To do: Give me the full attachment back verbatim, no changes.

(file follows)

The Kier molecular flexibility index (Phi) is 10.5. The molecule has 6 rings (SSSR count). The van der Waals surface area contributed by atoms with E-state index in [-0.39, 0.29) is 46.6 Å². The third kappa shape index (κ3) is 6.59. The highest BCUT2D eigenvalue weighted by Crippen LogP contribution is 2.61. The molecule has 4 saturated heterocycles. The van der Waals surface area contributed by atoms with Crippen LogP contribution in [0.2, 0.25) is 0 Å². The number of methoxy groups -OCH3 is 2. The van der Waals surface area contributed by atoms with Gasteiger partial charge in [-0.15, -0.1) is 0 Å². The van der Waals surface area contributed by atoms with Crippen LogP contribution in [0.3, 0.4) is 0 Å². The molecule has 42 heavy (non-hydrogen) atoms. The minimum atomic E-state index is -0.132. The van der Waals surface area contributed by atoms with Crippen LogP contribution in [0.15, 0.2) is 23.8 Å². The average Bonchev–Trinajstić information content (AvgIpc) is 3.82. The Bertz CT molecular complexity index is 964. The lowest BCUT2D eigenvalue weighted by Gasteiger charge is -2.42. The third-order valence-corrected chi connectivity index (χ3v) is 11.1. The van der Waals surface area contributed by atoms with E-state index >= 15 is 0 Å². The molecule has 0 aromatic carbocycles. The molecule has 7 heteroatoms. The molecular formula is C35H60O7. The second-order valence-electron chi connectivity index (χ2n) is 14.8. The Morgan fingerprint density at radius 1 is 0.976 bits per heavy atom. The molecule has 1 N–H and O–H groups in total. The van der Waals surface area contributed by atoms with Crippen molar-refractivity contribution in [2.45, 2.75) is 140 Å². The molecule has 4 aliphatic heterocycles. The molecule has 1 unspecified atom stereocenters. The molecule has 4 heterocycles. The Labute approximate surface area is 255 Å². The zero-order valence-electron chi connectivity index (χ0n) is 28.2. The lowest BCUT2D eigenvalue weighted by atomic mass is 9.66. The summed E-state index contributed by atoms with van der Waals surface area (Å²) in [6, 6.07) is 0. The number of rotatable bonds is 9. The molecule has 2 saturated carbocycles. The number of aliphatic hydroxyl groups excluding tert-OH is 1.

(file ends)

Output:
The Kier molecular flexibility index (Phi) is 10.5. The molecule has 6 rings (SSSR count). The van der Waals surface area contributed by atoms with E-state index in [-0.39, 0.29) is 46.6 Å². The third kappa shape index (κ3) is 6.59. The highest BCUT2D eigenvalue weighted by Crippen LogP contribution is 2.61. The molecule has 4 saturated heterocycles. The van der Waals surface area contributed by atoms with Crippen LogP contribution in [0.2, 0.25) is 0 Å². The number of methoxy groups -OCH3 is 2. The van der Waals surface area contributed by atoms with Gasteiger partial charge in [-0.15, -0.1) is 0 Å². The van der Waals surface area contributed by atoms with Crippen LogP contribution in [0.3, 0.4) is 0 Å². The molecule has 42 heavy (non-hydrogen) atoms. The minimum atomic E-state index is -0.132. The van der Waals surface area contributed by atoms with Crippen LogP contribution in [0.15, 0.2) is 23.8 Å². The average Bonchev–Trinajstić information content (AvgIpc) is 3.82. The Bertz CT molecular complexity index is 964. The lowest BCUT2D eigenvalue weighted by Gasteiger charge is -2.42. The third-order valence-corrected chi connectivity index (χ3v) is 11.1. The van der Waals surface area contributed by atoms with E-state index >= 15 is 0 Å². The molecule has 0 aromatic carbocycles. The molecule has 7 heteroatoms. The molecular formula is C35H60O7. The second-order valence-electron chi connectivity index (χ2n) is 14.8. The Morgan fingerprint density at radius 1 is 0.976 bits per heavy atom. The molecule has 1 N–H and O–H groups in total. The van der Waals surface area contributed by atoms with Crippen molar-refractivity contribution in [2.45, 2.75) is 140 Å². The molecule has 4 aliphatic heterocycles. The molecule has 1 unspecified atom stereocenters. The molecule has 4 heterocycles. The Labute approximate surface area is 255 Å². The zero-order valence-electron chi connectivity index (χ0n) is 28.2. The lowest BCUT2D eigenvalue weighted by atomic mass is 9.66. The summed E-state index contributed by atoms with van der Waals surface area (Å²) in [6, 6.07) is 0. The number of rotatable bonds is 9. The molecule has 2 saturated carbocycles. The number of aliphatic hydroxyl groups excluding tert-OH is 1.